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As a child, I often heard “Curiosity killed the cat; satisfaction brought it back” and “What you don’t know won’t hurt you.”
Although I don’t remember who uttered these words—perhaps parents or teachers—I do recall them clearly. I also know that the second statement is false, because what you don’t know can hurt you.
What triggered these thoughts? I read the following observation from German-born physicist Albert Einstein (1879-1955), who explained, “The important thing is not to stop questioning. Curiosity has its own reason for existing. One cannot help but be in awe when contemplating the mysteries of eternity, life, of the marvelous structure of reality. It is enough if one tries merely to comprehend a little mystery every day. Never lose a holy curiosity.”
Holy curiosity! That’s a foundation of faith, too, and curiosity moves us forward in life.
Watching a baby grow in curiosity and experience is one of the blessings of parenthood. As the child matures and attends school, curiosity expands by leaps and bounds when teachers inspire the students and have good support from parents and family.
As children enter their teens, their curiosity expands. With proper guidance, most children will become adults who maintain a keen interest in how personal faith and relationships evolve and mature. If they have a solid foundation nurtured by family, friends and religious mentors, they usually continue to accept and cherish their faith.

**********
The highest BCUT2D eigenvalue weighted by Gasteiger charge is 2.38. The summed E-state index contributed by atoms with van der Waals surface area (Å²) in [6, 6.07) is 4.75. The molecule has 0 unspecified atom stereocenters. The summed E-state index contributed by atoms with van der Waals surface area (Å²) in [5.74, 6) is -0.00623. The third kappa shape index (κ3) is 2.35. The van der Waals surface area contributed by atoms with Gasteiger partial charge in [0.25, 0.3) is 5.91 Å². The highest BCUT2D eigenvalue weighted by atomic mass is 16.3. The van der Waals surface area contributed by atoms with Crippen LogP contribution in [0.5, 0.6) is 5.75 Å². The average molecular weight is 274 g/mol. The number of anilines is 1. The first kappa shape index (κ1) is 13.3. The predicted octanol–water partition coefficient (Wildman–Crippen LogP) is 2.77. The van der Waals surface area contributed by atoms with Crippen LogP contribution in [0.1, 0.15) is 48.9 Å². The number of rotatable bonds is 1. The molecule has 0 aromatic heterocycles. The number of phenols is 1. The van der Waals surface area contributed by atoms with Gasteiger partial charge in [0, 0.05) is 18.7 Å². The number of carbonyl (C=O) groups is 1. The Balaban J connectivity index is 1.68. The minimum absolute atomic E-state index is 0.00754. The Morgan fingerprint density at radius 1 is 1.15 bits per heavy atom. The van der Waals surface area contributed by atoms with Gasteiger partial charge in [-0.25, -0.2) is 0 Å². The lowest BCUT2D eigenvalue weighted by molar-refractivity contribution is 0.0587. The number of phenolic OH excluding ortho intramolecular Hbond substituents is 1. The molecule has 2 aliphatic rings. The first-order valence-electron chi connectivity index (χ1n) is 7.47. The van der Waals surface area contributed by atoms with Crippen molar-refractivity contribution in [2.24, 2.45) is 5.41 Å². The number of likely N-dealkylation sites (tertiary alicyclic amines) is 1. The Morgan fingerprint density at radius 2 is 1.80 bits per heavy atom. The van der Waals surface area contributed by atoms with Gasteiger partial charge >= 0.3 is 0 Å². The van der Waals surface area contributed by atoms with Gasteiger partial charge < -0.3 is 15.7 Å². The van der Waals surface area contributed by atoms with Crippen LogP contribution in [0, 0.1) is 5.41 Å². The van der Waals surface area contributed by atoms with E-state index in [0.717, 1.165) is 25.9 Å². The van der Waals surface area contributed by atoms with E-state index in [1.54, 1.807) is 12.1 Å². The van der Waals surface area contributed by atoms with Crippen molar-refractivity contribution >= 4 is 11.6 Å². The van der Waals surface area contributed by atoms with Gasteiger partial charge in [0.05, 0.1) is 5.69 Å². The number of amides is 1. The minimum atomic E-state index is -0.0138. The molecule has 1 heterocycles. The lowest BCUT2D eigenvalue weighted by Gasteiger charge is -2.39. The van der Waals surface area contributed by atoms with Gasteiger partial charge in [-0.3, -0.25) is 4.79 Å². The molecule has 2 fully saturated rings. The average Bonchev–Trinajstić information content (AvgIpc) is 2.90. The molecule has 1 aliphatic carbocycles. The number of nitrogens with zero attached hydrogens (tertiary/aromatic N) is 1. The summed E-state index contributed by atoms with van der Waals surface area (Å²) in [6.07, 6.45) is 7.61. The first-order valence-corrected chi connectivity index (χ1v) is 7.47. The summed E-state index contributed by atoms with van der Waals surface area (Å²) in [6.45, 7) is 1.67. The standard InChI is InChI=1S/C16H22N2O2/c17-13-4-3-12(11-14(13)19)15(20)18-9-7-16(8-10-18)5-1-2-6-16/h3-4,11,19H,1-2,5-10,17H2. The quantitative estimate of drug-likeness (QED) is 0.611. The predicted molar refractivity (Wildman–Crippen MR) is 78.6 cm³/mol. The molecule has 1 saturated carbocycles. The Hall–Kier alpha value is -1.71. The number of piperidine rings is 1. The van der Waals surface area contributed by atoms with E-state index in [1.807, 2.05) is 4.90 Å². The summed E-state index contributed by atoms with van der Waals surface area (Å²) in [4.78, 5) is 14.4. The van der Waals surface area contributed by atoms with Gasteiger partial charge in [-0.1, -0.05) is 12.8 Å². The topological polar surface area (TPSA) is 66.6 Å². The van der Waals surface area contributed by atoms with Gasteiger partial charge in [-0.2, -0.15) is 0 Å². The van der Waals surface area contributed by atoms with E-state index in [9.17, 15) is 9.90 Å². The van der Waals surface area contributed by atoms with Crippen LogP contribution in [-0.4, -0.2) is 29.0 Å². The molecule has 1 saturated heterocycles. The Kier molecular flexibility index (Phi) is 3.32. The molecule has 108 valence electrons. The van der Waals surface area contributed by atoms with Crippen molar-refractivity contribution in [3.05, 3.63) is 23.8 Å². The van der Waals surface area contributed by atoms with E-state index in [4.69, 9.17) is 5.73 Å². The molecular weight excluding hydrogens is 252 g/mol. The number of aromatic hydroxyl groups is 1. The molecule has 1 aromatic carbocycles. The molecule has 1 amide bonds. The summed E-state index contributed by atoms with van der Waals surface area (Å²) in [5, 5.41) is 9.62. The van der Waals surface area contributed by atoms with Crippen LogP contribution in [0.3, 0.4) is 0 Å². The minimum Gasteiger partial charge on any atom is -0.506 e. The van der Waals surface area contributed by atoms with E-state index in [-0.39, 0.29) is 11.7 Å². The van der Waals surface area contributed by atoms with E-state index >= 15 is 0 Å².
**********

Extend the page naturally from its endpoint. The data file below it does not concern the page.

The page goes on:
However, families who have experienced adult children delving into or joining other types of worship understand how “holy curiosity” can also lead them down different paths. Although this can sometimes alienate family and friends, it can also add a special spiritual richness to family and friends’ lives as well as foster interdenominational understanding.
Einstein was a Jew and a genius. He took a different path, convinced that “a spirit is manifest in the laws of the Universe—a spirit vastly superior to that of man and one in the face of which we with our modest powers must feel humble.” Yet he could not acknowledge God as the center of Abrahamic religions: Judaism, Christianity and Islam.
Einstein often claimed that those with faith are naïve. I might be naïve for many reasons, but not when it comes to faith.
I know from experience and without a shred of doubt that there is an immortal God who touches our hearts and souls—and that there is life after death.
Einstein wrote, “My religiosity consists in a humble admiration of the infinitely superior spirit that reveals itself in the little that we, with our weak and transitory understanding, can comprehend of reality.”
I believe and acknowledge that “superior spirit” to be God the Father, God the Son and God the Holy Spirit.
(Shirley Vogler Meister, a member of Christ the King Parish in Indianapolis, is a regular columnist for The Criterion.) †